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The potential impact of electric bikes on bike accident rates

In the recent annual report by the Department for Transport (DfT) published in May 2022, the number of accidents and fatalities for 2021 was released, including a breakdown of the number and percentage of bikers, cyclists, and occupants of vehicles.

The average number of motorcyclists involved in accidents over the period of 2017-19 was 17,028 a year. In 2020, the year Covid hit, there was a reduction in accidents to 13,604, and the recent provisional results for 2021 show an increase to 15,724.

Motorbike fatalities over the period of 2017-19 was 346 a year. In 2020, the year Covid hit, there was a reduction to 285 and 2021 saw a slight increase to 299.

Based on the overall figures, the general trend is that bikers comprise of less than 1% of all road traffic accidents, but account for around 20% of fatalities.

Whilst the numbers are down based on pre-Covid levels, there has still been 584 fatalities on motorbikes over the last 2 years.  It is a shocking statistic, but one which we hope can reduce with increased awareness of other road users watching out for bikers on the road and improved technology to aid the protection of bikers.

Unsurprisingly the trend shows that during the Covid pandemic, the number of road accidents reduced.  But as the country has opened back up and we have returned to daily living, and with road users back up to full capacity, accidents are now on the increase again.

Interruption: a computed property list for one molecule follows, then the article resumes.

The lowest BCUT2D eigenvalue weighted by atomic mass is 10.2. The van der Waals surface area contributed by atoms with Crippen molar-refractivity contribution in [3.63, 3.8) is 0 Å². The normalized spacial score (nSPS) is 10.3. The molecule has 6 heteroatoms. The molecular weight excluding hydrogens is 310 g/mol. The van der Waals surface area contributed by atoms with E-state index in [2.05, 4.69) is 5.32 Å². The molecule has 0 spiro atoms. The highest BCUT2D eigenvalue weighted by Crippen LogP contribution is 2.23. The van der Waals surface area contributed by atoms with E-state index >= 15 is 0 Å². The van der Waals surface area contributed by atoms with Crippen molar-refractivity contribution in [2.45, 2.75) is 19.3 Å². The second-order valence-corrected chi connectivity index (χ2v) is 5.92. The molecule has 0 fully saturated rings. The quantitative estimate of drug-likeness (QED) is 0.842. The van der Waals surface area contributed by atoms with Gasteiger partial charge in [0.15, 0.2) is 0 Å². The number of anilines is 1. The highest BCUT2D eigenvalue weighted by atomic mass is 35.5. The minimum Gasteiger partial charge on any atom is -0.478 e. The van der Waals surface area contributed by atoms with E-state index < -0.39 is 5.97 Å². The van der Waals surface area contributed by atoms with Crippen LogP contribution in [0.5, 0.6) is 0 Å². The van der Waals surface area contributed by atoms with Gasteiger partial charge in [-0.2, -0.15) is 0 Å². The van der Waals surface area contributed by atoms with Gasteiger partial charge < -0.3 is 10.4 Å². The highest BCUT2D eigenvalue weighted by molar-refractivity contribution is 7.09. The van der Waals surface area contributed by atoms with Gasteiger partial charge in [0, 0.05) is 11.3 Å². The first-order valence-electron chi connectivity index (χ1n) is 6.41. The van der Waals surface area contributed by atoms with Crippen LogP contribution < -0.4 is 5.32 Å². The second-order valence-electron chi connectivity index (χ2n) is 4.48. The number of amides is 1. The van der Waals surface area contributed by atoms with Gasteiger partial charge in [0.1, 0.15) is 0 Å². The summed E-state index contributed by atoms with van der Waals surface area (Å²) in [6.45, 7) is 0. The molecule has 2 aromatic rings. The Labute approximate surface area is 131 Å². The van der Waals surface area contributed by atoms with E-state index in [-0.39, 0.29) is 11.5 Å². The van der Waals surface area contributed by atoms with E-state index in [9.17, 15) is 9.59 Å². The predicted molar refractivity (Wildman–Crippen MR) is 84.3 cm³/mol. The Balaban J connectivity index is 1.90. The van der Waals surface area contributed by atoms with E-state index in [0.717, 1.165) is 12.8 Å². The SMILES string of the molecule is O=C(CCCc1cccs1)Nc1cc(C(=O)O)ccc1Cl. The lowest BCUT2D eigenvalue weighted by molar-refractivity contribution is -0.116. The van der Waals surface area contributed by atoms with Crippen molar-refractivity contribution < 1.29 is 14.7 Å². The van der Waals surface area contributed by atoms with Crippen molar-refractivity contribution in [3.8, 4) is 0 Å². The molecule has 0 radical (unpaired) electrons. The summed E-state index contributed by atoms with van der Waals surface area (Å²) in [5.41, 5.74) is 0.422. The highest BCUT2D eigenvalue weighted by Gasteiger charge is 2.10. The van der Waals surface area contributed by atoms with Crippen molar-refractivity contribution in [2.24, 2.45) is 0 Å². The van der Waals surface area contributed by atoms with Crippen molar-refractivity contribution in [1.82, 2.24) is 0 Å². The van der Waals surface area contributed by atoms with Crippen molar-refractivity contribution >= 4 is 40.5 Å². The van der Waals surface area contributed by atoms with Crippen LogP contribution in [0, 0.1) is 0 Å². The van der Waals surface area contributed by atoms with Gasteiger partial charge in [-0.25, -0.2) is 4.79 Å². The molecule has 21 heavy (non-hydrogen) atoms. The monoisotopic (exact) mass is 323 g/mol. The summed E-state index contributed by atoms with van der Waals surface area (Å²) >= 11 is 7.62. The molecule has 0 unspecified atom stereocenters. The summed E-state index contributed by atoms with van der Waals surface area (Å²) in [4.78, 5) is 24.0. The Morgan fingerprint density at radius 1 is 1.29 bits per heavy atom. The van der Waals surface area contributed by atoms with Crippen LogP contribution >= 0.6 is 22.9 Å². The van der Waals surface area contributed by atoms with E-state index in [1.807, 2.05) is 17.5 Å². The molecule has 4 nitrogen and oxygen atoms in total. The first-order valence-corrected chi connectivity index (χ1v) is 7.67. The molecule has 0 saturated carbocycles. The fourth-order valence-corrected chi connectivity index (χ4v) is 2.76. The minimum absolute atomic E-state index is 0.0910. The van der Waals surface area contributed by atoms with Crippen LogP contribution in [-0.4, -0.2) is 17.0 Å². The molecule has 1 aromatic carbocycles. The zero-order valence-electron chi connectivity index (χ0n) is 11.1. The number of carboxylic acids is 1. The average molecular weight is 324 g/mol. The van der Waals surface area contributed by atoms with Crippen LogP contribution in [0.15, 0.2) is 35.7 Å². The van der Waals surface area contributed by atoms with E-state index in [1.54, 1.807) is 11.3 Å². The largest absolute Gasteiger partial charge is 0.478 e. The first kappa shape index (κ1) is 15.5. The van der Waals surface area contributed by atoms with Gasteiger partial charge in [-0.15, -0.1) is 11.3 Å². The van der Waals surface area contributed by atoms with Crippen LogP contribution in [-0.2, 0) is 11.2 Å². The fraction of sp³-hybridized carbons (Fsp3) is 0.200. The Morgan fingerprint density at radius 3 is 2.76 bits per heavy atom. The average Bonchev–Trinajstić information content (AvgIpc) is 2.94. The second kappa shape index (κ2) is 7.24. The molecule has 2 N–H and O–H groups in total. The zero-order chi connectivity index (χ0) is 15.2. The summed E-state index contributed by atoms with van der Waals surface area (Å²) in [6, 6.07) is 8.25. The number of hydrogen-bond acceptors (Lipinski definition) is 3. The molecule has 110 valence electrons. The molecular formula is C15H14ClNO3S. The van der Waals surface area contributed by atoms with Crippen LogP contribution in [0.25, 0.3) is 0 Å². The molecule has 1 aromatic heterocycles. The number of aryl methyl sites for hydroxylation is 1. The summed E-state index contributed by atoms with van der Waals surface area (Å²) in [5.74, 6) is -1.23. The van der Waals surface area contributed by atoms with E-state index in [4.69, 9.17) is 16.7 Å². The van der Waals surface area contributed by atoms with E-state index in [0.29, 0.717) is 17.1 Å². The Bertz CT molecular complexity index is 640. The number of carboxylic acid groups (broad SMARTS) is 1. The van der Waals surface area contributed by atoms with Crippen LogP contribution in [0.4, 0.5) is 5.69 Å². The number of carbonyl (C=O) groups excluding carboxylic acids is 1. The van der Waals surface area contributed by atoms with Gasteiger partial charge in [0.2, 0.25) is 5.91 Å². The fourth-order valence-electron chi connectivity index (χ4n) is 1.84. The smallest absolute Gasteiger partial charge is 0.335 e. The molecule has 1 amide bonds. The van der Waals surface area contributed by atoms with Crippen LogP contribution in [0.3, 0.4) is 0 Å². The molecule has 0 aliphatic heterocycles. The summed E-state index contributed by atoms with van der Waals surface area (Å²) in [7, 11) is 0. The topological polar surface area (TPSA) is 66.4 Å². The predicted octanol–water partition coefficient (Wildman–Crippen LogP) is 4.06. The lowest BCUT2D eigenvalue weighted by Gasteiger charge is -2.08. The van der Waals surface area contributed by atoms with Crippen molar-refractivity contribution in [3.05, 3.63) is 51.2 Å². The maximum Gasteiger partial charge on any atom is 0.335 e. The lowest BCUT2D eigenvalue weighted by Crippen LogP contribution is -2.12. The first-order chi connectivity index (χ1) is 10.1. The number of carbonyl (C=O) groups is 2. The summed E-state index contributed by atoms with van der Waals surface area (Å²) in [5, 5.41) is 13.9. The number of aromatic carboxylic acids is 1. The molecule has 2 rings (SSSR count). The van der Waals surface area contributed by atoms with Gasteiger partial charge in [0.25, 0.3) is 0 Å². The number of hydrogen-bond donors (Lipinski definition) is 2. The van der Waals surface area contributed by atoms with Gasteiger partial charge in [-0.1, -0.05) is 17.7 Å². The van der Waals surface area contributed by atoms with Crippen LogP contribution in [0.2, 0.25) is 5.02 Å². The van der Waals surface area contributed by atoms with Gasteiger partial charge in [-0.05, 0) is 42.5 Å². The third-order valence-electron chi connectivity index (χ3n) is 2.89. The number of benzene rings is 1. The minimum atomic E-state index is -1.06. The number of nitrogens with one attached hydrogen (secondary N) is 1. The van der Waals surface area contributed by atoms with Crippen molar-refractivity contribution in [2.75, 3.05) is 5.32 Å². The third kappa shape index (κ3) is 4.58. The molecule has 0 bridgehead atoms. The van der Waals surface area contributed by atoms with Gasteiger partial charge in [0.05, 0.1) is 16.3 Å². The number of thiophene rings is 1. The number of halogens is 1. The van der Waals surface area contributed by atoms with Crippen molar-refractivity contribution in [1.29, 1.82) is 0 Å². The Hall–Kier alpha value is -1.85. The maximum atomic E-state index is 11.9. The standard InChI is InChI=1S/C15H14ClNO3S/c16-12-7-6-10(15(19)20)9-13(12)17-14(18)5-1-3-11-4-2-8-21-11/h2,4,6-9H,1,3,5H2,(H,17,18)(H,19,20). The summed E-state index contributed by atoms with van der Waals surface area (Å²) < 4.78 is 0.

Looking longer term, it is interesting to consider how the move to electric bikes may impact the number of accidents on the road.

Electric vehicles differ from fossil fuel equivalents in that they have instant power and torque. The acceleration is instant rather than building, so the skill levels of drivers and riders will need to adapt to the change.  But will they be able to do so quickly enough, or will this lead to more accidents?

The lack of noise from electric vehicles is also a different dimension. Part of a warning to car drivers is that they can hear the noise of the engine approaching which acts as a warning.  Without that, is there likely to be an increase in vehicles moving across the path of bikes, or will manufacturers build in a replica noise? There are so many variables to consider, and we will be closely watching any changes in the market.

The number of e-bike accidents are on the rise, and may hint at an increase, however there is a distinct difference between a motorbike moving steadily with traffic and an e-bike being passed hundreds of times on each trip. The data is not yet detailed enough to show the difference between electric motorbikes and the old school fossil fuel motorbikes.  Rest assured, Minster Law will be on hand to provide you with any support you need, should you be unfortunate enough to be involved in an accident.